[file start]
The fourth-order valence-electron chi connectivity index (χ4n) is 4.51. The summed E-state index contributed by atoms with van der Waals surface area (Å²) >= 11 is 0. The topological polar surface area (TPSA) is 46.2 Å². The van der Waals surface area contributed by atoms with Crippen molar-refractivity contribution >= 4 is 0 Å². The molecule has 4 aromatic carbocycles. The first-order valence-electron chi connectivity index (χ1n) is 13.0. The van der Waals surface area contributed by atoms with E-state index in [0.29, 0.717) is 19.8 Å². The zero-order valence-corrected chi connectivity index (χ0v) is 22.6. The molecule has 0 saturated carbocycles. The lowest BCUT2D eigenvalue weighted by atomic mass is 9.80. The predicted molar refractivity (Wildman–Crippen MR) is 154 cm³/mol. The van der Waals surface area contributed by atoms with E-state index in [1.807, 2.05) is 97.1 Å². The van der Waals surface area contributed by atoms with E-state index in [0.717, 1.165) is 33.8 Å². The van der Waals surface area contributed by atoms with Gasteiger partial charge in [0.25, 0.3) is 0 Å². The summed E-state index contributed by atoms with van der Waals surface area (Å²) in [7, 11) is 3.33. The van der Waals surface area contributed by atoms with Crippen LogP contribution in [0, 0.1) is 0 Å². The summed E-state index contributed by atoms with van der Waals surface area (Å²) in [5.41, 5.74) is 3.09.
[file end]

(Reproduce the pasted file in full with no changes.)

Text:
The fourth-order valence-electron chi connectivity index (χ4n) is 4.51. The summed E-state index contributed by atoms with van der Waals surface area (Å²) >= 11 is 0. The topological polar surface area (TPSA) is 46.2 Å². The van der Waals surface area contributed by atoms with Crippen molar-refractivity contribution >= 4 is 0 Å². The molecule has 4 aromatic carbocycles. The first-order valence-electron chi connectivity index (χ1n) is 13.0. The van der Waals surface area contributed by atoms with E-state index in [0.29, 0.717) is 19.8 Å². The zero-order valence-corrected chi connectivity index (χ0v) is 22.6. The molecule has 0 saturated carbocycles. The lowest BCUT2D eigenvalue weighted by atomic mass is 9.80. The predicted molar refractivity (Wildman–Crippen MR) is 154 cm³/mol. The van der Waals surface area contributed by atoms with E-state index in [1.807, 2.05) is 97.1 Å². The van der Waals surface area contributed by atoms with E-state index in [0.717, 1.165) is 33.8 Å². The van der Waals surface area contributed by atoms with Gasteiger partial charge in [0.25, 0.3) is 0 Å². The summed E-state index contributed by atoms with van der Waals surface area (Å²) in [7, 11) is 3.33. The van der Waals surface area contributed by atoms with Crippen LogP contribution in [0, 0.1) is 0 Å². The summed E-state index contributed by atoms with van der Waals surface area (Å²) in [5.41, 5.74) is 3.09.